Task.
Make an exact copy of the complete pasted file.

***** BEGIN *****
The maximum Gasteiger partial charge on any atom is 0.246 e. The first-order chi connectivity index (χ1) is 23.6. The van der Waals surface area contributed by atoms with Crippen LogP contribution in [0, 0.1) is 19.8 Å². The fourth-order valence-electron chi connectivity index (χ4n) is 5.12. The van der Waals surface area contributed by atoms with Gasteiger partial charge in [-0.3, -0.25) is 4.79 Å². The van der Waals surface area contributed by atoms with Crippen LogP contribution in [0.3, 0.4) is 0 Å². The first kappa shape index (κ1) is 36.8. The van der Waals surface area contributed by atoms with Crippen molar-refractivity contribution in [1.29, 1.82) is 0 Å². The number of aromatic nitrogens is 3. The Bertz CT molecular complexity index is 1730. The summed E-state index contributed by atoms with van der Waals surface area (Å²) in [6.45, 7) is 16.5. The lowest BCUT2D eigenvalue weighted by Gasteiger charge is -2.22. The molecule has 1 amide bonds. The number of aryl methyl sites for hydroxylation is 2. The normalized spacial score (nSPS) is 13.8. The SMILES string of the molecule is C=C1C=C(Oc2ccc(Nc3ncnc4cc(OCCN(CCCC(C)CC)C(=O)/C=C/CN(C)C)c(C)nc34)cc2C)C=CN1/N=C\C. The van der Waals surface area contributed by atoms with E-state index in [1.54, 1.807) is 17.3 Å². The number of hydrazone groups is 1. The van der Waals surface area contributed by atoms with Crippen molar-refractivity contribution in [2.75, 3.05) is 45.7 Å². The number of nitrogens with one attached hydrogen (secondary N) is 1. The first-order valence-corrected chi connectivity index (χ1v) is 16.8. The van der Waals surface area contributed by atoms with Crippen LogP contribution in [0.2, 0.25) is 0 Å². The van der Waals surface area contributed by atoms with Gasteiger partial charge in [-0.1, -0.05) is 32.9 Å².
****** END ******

The maximum Gasteiger partial charge on any atom is 0.246 e. The first-order chi connectivity index (χ1) is 23.6. The van der Waals surface area contributed by atoms with Crippen LogP contribution in [0, 0.1) is 19.8 Å². The fourth-order valence-electron chi connectivity index (χ4n) is 5.12. The van der Waals surface area contributed by atoms with Gasteiger partial charge in [-0.3, -0.25) is 4.79 Å². The van der Waals surface area contributed by atoms with Crippen LogP contribution in [0.3, 0.4) is 0 Å². The first kappa shape index (κ1) is 36.8. The van der Waals surface area contributed by atoms with Crippen molar-refractivity contribution in [1.29, 1.82) is 0 Å². The number of aromatic nitrogens is 3. The Bertz CT molecular complexity index is 1730. The summed E-state index contributed by atoms with van der Waals surface area (Å²) in [6.45, 7) is 16.5. The lowest BCUT2D eigenvalue weighted by Gasteiger charge is -2.22. The molecule has 1 amide bonds. The number of aryl methyl sites for hydroxylation is 2. The normalized spacial score (nSPS) is 13.8. The SMILES string of the molecule is C=C1C=C(Oc2ccc(Nc3ncnc4cc(OCCN(CCCC(C)CC)C(=O)/C=C/CN(C)C)c(C)nc34)cc2C)C=CN1/N=C\C. The van der Waals surface area contributed by atoms with E-state index in [1.54, 1.807) is 17.3 Å². The number of hydrazone groups is 1. The van der Waals surface area contributed by atoms with Crippen molar-refractivity contribution in [2.75, 3.05) is 45.7 Å². The number of nitrogens with one attached hydrogen (secondary N) is 1. The first-order valence-corrected chi connectivity index (χ1v) is 16.8. The van der Waals surface area contributed by atoms with Crippen LogP contribution in [0.2, 0.25) is 0 Å². The van der Waals surface area contributed by atoms with Gasteiger partial charge in [-0.1, -0.05) is 32.9 Å².